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Original Research ARTICLE

Front. Psychol., 23 October 2020 | https://doi.org/10.3389/fpsyg.2020.565503

Evaluation of the Emotional and Cognitive Regulation of Young People in a Lockdown Situation Due to the Covid-19 Pandemic

  • 1Department of Didactics and School Organization, Faculty of Education Sciences, University of Granada, Granada, Spain
  • 2Department of Pedagogy, Faculty of Education Sciences, University of Granada, Granada, Spain
  • 3Department of Didactics and School Organization, Faculty of Education, Economy and Technology, University of Granada, Ceuta, Spain
  • 4Department of Research Methods and Diagnosis in Education, Faculty of Education and Sport Science, University of Granada, Melilla, Spain
  • 5Department of Research Methods and Diagnosis in Education, Faculty of Education Sciences, University of Granada, Granada, Spain
  • 6Department of Pedagogy, Faculty of Humanities and Education Sciences, University of Jaén, Jaén, Spain

Background: In a situation of compulsory home isolation enacted by governments at the spreading of the Covid-19 pandemic, the emotional health and well-being of students became a key factor in the successful implementation of distance teaching methodologies in face-to-face education universities. Psychological well-being, an essential factor in preventing academic failure, has been threatened in this serious situation of unprecedented and stressful isolation. The aim of this study is to analyze the students’ cognitive-emotional regulation as well as their beliefs and perceptions about the pandemic and this lockdown situation. With this extensive study we are carrying out, want to describe the extent to which the lockdown situation is a risk factor, and, in the future, make proposals for preventive and palliative actions, if necessary, to minimize this potential risk.

Method: We applied the CERQ Cognitive Emotion Regulation Questionnaire by means of an online application together with a questionnaire, CC/covid-19, of objective description and subjective perception of the lockdown situation of the students, their conditions to study, general opinions about the pandemic and specific opinions about the real possibilities of implementing online education in the middle of the academic year at the university. 1910 valid responses from more than 80 universities in 13 different Spanish-speaking countries were obtained and submitted to descriptive analysis and modeling using structural equations.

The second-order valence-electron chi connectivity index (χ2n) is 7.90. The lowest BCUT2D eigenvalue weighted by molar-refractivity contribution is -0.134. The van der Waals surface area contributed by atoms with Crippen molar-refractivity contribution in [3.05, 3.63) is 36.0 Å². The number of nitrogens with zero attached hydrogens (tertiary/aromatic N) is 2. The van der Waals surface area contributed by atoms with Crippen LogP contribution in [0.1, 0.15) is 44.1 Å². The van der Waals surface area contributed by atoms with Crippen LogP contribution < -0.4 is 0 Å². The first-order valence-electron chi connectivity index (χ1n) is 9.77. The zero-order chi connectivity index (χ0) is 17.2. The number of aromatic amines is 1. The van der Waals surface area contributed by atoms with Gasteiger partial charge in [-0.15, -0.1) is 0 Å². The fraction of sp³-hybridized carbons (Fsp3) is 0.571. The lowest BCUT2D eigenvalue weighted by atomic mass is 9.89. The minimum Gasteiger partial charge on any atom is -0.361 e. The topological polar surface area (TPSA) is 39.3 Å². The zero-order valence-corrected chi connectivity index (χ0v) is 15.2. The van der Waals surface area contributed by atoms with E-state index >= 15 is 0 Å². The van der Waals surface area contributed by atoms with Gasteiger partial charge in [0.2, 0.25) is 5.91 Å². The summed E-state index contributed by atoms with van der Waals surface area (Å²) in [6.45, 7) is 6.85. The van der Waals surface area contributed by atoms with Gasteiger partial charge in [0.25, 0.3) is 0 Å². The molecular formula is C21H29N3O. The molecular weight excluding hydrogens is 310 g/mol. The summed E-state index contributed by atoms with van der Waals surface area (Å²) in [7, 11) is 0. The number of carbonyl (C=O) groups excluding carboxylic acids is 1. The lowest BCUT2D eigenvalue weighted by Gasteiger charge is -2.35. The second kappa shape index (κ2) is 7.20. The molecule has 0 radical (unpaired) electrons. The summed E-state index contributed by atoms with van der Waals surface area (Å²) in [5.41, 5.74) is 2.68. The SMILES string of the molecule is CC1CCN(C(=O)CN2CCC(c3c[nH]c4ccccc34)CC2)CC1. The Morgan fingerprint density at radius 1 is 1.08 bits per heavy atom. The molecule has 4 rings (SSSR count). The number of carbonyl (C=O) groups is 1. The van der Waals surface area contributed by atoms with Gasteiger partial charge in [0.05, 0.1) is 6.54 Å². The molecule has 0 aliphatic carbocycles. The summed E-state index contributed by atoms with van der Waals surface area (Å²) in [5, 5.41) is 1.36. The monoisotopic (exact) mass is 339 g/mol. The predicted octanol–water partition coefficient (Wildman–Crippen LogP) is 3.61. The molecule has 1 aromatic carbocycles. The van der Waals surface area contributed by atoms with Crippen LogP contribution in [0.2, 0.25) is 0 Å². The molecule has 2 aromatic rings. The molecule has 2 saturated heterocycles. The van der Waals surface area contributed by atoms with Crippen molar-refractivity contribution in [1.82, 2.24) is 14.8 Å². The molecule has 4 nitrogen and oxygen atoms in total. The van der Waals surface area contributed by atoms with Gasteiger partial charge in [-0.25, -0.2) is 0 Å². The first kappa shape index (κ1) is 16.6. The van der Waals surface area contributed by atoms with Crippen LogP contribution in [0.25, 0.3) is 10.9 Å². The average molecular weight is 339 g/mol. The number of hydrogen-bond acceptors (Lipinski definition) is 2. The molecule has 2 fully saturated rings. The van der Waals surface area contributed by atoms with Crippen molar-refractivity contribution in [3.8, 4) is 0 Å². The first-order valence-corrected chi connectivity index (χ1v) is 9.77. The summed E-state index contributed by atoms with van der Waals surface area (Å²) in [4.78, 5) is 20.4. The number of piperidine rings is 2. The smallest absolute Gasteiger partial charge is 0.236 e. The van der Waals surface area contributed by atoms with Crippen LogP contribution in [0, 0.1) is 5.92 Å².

Results: Most of them consider that the lockdown decision is correct, that health systems are not prepared to deal with the pandemic, and that although the universities have adequate means, the teaching staff is not competent to implement online teaching methodologies. They have a good perception of the conditions of isolation, however, the time devoted to studying has not increased. One of the results of our study is the students’ self-evaluation about their digital competence and their capacity to perform in online interactive communication. This is key to rejecting a feeling of loneliness or social isolation, even if there is momentary physical separation with friends and classmates which is consistent with the results of emotional well-being the surveyed students present. The cognitive strategies used by the students surveyed have allowed them coping with events arising from the pandemic, mandatory isolation and university closure, certainly adaptive and functional, while maintaining a positive perception of their new living and learning situation.